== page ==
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Video transcript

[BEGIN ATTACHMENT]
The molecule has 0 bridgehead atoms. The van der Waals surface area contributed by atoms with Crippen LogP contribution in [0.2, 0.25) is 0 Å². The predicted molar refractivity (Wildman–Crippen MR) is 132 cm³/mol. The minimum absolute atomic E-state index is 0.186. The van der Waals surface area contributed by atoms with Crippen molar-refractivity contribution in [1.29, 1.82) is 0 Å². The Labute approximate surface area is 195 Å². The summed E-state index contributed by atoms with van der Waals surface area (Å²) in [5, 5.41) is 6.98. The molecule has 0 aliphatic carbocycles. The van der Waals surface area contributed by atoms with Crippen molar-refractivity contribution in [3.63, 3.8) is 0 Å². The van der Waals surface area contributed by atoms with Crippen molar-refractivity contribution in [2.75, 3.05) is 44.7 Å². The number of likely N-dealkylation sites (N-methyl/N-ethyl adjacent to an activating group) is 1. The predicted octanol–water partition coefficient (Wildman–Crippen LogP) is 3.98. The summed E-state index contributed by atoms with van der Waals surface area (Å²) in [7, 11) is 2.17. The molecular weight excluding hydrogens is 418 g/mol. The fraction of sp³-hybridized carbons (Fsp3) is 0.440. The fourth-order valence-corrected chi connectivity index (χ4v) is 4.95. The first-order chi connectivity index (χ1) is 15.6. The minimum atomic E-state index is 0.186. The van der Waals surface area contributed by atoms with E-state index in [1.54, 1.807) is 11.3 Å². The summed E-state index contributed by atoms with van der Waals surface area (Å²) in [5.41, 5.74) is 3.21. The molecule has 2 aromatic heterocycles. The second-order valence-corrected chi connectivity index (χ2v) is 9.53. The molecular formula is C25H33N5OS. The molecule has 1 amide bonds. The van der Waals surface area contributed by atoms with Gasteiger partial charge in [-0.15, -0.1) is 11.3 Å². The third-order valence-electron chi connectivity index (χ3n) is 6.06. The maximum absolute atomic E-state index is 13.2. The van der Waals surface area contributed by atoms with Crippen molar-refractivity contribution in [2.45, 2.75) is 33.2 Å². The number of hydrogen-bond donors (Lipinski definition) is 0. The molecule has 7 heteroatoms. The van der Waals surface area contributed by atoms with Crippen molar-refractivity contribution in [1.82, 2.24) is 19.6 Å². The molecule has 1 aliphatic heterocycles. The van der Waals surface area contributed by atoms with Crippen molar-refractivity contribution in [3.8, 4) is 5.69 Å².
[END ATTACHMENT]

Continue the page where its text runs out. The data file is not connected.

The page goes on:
I used simplified numbers when we first thought about how the Chinese government can intervene in foreign currency markets to keep their currency devalued. What I want to do this video is to actually look at some of the real numbers. So this is from the US Bureau of Economic Analysis, bea.gov. This is the URL where I actually got this data. And this right over here is the US balance of payments relative to China. And this part right over here is the current account, which really tells us the imports verses exports. And this over here is the capital account, sometimes called the financial account, depending on how you are accounting for it. And this tells us about inflow or the outflow of ownership of assets. So this is goods, this is assets. You could think of it's money, or securities, or other things like that. Now you can look. From 2006 we did export some things to China. $72 billion worth in 2006, this is in millions of dollars. So $72,000 is $72 billion. Increased to $85 billion, $95 billion. Stayed at $95 billion in 2009. But the United States imported a ton more, $330 billion. $330 billion in 2006. $380 billion in 2007. Almost $400 billion in 2009. So we're running almost a $300 billion trade deficit in 2008 relative to China. And then in 2009 it goes down a little bit. This looks like about $260 billion trade deficit. And that's really just because we imported, or the United States imported, fewer goods. And to a large degree that was probably because of the US recession where consumption in general, slowed down. So we would have bought fewer goods and services from pretty much anyone, including ourselves or China. Now you can see that being offset in the financial account. This, to some degree, tells the story. It done give us the full story, of the Chinese. And this isn't just the Chinese government. This is all Chinese ownership, that they are increasing their ownership of US assets. And those assets, they could be US Treasury notes and bills. These could be US stocks. This could be US real estate. But you can see each year, and this is the increase, Americans are buying assets in China. $5 billion in 2006, $2 billion in 2007, $12 billion in 2008, $18 billion in 2009. To some degree this is limited by restrictions imposed by the Chinese government. But you could see the Chinese are buying way more assets in the US. And this really kind of is part of that picture of the Chinese, especially the Chinese central government, is buying US assets. To do that, they have to buy dollars with yen, which keeps the dollar strong and allows their currency to stay weak, wish to some degree allows-- or to a large degree-- allows this balance of the trade deficit to stay where it is. Now, I'll leave you with one conundrum. To a large degree these numbers right here, they are offsetting the trade deficit, and especially in 2008, the Chinese bought way more US assets than actually even the trade deficit. They more than made up for it. But in 2009, you don't see them buying enough to make up for the trade deficit. They bought $143 billion. And actually on a net basis, it'll probably be about $120 something billion, which doesn't make up for the whole $260 billion. So how did they still keep their currency pegged? And the answer, and we'll look at that into more detail, is they don't have to directly buy US assets. They could buy assets, or they could buy currency from another country. And that will put upward pressure on that currency. So let me put it over here. China could go and buy US currency. Or it could go to another country and buy their currency, country A. And then country A is going to feel pressure. It's currency is going to go up in value. And it doesn't want that because that would hurt its trade. So then it might go and buy US assets to keep it devalued. And that would not show up in that chart. But we'll look at that in the next video. This is Salman Khan of the Khan Academy for CNBC.
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